Acute pulmonary embolism (PE) is a common disease with varying presentations, necessitating risk stratification to determine management. Measurement of right ventricle (RV) to left ventricle (LV) ratio >=1.0 on computed tomography pulmonary angiogram (CTPA) suggests RV strain, which may indicate a worse prognosis. Two prior studies showed that residents with brief training by a radiologist could accurately measure RV/LV ratio on CTPA. In this study, we assessed whether medical students could accurately measure RV dilatation on CTPA.
We conducted a post hoc analysis of a retrospective cohort study of adults undergoing management for acute PE at 21 community Emergency Departments across Kaiser Permanente Northern California (KPNC) from 2013 to 2015. We created a sample of 120 patients from the original 2,387 patients, stratified to contain an equal number of patients from each of the five Pulmonary Embolism Severity Index classes. The sample had a proportional ratio of home/short stay to hospitalized patients. Four medical students measured RV and LV diameter on CTPA after a series of brief training sessions from an emergency medicine physician and an interventional radiologist. We used Cohen’s kappa statistics, Bland-Altman plots, and Pearson correlation coefficients to assess interrater reliability, comparing the student measurements with those of the radiologist.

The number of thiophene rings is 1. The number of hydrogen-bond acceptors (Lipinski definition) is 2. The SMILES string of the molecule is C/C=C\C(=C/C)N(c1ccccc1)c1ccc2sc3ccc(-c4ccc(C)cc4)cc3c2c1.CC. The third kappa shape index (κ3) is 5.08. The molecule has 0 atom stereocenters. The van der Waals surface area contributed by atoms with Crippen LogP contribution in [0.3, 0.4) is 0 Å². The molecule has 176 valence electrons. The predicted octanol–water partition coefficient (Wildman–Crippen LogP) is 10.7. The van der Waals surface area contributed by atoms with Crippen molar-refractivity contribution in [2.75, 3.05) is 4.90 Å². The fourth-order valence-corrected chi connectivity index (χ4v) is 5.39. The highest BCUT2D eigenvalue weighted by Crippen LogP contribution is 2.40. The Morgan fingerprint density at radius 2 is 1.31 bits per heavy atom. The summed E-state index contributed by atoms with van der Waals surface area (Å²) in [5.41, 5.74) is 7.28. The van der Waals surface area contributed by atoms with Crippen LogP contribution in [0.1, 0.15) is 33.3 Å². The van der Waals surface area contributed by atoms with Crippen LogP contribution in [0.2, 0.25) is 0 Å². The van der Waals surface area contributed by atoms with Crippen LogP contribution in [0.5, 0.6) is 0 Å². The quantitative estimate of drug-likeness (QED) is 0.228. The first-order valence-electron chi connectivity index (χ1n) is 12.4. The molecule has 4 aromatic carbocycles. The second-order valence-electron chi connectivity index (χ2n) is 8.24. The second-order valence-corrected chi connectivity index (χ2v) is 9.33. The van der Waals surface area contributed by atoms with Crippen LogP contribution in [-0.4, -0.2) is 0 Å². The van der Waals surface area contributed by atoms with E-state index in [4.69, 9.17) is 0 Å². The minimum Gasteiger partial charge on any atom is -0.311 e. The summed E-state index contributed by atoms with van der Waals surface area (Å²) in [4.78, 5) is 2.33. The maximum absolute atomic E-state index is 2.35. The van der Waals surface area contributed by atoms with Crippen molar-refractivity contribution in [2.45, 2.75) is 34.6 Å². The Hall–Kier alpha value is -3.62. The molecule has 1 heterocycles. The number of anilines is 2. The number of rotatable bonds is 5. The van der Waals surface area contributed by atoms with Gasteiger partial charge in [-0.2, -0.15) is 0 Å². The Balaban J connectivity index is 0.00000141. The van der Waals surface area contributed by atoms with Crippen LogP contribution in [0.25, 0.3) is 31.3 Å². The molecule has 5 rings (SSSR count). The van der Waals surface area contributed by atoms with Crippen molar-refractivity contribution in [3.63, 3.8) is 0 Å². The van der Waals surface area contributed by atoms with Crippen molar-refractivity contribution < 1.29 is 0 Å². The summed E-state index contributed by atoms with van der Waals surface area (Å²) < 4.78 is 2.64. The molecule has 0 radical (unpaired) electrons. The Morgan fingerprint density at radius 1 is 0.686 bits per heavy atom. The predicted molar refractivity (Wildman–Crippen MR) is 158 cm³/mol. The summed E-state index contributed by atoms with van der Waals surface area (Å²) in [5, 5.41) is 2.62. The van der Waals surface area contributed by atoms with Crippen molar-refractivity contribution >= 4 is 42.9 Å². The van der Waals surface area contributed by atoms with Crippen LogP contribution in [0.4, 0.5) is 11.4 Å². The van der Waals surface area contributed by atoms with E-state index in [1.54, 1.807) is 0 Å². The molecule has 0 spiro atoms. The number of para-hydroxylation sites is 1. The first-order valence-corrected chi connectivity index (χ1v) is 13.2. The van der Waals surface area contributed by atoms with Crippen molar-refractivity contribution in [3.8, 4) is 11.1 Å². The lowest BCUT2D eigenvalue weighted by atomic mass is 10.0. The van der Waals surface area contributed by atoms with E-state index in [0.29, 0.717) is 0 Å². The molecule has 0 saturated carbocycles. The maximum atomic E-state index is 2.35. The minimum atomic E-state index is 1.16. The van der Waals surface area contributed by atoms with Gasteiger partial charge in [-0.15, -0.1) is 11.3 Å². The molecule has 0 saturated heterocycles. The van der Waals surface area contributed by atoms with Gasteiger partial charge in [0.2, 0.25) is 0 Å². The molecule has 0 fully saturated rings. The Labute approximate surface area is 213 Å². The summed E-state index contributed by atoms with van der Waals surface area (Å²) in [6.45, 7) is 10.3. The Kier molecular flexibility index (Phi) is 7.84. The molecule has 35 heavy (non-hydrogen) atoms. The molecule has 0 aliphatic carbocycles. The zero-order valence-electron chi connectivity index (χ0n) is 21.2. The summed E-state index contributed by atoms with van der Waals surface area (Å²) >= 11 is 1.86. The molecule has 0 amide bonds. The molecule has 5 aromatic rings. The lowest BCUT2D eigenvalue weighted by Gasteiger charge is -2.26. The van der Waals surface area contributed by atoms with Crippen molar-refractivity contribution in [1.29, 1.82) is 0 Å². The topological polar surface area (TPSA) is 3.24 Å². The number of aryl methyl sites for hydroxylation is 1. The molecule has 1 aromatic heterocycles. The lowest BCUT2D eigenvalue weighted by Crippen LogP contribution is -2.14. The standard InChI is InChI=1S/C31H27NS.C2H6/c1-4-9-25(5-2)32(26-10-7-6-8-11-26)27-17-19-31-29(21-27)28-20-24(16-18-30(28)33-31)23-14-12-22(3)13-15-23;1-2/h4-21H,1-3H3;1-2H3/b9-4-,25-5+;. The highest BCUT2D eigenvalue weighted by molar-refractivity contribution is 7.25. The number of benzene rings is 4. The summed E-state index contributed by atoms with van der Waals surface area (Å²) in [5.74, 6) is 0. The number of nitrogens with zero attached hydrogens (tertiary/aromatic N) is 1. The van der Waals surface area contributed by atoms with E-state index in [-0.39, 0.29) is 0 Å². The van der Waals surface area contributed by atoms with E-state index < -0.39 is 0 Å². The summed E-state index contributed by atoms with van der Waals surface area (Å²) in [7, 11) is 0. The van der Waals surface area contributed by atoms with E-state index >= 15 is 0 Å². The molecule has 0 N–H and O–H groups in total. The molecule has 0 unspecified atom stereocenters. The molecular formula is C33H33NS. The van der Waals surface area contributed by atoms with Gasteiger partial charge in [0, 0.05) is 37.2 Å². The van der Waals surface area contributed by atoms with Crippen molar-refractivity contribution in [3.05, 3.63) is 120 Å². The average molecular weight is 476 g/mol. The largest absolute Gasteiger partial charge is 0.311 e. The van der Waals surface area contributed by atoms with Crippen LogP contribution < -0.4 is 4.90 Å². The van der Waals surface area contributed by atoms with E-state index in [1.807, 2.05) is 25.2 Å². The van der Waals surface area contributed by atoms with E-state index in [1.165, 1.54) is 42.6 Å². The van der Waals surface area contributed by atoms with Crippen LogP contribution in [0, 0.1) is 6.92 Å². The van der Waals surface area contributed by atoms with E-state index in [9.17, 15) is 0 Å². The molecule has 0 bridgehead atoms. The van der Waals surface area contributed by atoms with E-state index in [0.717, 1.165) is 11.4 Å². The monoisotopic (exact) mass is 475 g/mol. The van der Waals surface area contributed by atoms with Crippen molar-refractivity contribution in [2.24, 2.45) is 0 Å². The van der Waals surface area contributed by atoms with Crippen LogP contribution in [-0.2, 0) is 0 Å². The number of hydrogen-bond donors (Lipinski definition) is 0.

Of the 120 CTPAs, 108 images were accessible and constitute the study cohort. Among the 108 CTPAs, 79 (73%) showed RV dilatation and 29 (27%) did not. The kappa statistic for the presence of RV dilatation of the medical students compared to the radiologist showed moderate agreement for 3 medical students (kappa (95% CI): 0.46 (0.21-0.70), 0.49 (0.31-0.68), 0.50 (0.32- 0.68)) and fair agreement for one medical student (kappa (95% CI): 0.29 (0.10- 0.47)). The average interrater differences in RV/LV ratio between a radiologist and each of the four medical students were -0.04, -0.05, 0.04, and 0.24. Pearson correlation coefficients were 0.87, 0.80, 0.74, and 0.78, respectively, indicating moderate correlation (p<0.001 for all).
With brief training, medical students were able to identify RV dilatation on CTPA in moderate agreement with that of a radiologist. Further study is needed to determine whether medical student accuracy could improve with additional training.